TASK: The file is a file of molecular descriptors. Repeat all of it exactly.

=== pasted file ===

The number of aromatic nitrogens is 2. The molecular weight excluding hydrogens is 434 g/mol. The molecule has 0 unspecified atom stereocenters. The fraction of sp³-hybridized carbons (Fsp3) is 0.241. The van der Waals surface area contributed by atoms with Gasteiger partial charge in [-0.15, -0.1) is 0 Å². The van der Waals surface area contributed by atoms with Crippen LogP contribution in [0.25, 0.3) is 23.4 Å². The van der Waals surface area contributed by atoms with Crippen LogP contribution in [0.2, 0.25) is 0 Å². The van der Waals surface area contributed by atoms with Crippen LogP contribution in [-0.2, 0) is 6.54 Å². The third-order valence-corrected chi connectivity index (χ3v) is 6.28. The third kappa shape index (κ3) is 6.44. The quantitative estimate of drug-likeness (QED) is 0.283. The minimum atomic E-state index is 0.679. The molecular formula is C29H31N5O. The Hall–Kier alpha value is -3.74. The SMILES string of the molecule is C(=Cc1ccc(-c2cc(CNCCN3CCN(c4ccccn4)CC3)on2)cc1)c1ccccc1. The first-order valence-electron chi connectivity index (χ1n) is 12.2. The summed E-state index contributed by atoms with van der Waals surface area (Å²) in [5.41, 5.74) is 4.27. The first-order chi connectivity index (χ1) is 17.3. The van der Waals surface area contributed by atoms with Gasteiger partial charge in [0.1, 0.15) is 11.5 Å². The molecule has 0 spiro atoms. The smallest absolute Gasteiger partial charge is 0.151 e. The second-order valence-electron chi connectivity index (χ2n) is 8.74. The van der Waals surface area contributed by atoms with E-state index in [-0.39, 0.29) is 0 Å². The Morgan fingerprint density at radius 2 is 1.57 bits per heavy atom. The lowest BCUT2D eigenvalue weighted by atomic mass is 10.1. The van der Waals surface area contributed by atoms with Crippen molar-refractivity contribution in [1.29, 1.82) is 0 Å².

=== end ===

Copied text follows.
The number of aromatic nitrogens is 2. The molecular weight excluding hydrogens is 434 g/mol. The molecule has 0 unspecified atom stereocenters. The fraction of sp³-hybridized carbons (Fsp3) is 0.241. The van der Waals surface area contributed by atoms with Gasteiger partial charge in [-0.15, -0.1) is 0 Å². The van der Waals surface area contributed by atoms with Crippen LogP contribution in [0.25, 0.3) is 23.4 Å². The van der Waals surface area contributed by atoms with Crippen LogP contribution in [0.2, 0.25) is 0 Å². The van der Waals surface area contributed by atoms with Crippen LogP contribution in [-0.2, 0) is 6.54 Å². The third-order valence-corrected chi connectivity index (χ3v) is 6.28. The third kappa shape index (κ3) is 6.44. The quantitative estimate of drug-likeness (QED) is 0.283. The minimum atomic E-state index is 0.679. The molecular formula is C29H31N5O. The Hall–Kier alpha value is -3.74. The SMILES string of the molecule is C(=Cc1ccc(-c2cc(CNCCN3CCN(c4ccccn4)CC3)on2)cc1)c1ccccc1. The first-order valence-electron chi connectivity index (χ1n) is 12.2. The summed E-state index contributed by atoms with van der Waals surface area (Å²) in [5.41, 5.74) is 4.27. The first-order chi connectivity index (χ1) is 17.3. The van der Waals surface area contributed by atoms with Gasteiger partial charge in [0.1, 0.15) is 11.5 Å². The molecule has 0 spiro atoms. The smallest absolute Gasteiger partial charge is 0.151 e. The second-order valence-electron chi connectivity index (χ2n) is 8.74. The van der Waals surface area contributed by atoms with E-state index in [-0.39, 0.29) is 0 Å². The Morgan fingerprint density at radius 2 is 1.57 bits per heavy atom. The lowest BCUT2D eigenvalue weighted by atomic mass is 10.1. The van der Waals surface area contributed by atoms with Crippen molar-refractivity contribution in [1.29, 1.82) is 0 Å².